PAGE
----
One of my birdbath planters. The ceramic mushrooms are from the Dollar Store.

Fabulous Autumn Flowers:

My picture does not do this plant justice. It is a great perennial to have for fall color.

Turtlehead, Chelone lyonii 'Hot Lips' has pink hooded flowers from August into September. Turtlehead prefers moist soil, but does fine enough in my garden. Full sun or light shade. Height:60-90 cm (18-23 inches), Spread: 45-60 cm. USDA Zones: 3-9.

Agastache 'Blue Fortune: I have featured this perennial any number of times, so I'll keep it short and sweet here. I love the frosty blue flowers and the pinkish cast the leaves take on as the temperatures drop. 'Blue Fortune' always looks great well into October.

Dwarf Calamint, Calamintha nepeta ssp. nepeta

 It's a bit of a shaggy dog, but the warm blue flowers are a nice color infusion to my fall garden.

Anise Hyssop, Agastache 'Little Adder' is a new introduction that is much shorter than Agastache 'Black Adder'. It blooms from late spring into fall. 'Little Adder' is only hardy to zone 5, so fingers crossed it makes it through an Ontario winter. Full sun and average growing conditions. Height: 40-45 cm (15-18 inches), Spread: 50-60 cm ( 20-24 inches). USDA Zones: 5-9.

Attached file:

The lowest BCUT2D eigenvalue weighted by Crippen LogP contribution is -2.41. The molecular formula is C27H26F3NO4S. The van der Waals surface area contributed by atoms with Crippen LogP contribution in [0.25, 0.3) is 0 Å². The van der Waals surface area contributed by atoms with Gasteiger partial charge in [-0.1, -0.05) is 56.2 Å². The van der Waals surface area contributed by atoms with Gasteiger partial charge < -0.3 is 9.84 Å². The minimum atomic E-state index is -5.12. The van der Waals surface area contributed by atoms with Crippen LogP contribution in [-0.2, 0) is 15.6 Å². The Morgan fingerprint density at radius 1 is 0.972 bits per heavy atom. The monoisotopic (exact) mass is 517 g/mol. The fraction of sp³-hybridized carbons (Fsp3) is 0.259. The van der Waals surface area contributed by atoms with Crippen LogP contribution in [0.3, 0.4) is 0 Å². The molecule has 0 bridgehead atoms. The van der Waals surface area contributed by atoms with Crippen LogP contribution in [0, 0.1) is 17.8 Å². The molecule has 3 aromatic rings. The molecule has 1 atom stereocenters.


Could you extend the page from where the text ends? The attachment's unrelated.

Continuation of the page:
Wild Bergamont or Monarda fistulosa

Wild Bergamont,  Monarda fistulosa is a skyscraper that can reach up to 5 feet. It started blooming in August and continued to flower into late September. Unlike modern hybrids, it can be prone to outbreaks of powdery mildew. Even so, it is well worth having in your garden. Bees and butterflies love it. Full sun to light shade. Average soil. USDA Zones: 3-9.

Two very similar Phlox. Both bloom a bit later than most of the other common varieties of Phlox.

Phlox paniculata Nora Leigh has white flowers with a magenta-colored eyes. The leaves are green with a narrow cream-colored margins. Full sun or light shade. Height: 70-75 cm (27-29 inches), Spread: 60-75 cm (23-29 inches). USDA Zones: 4-9.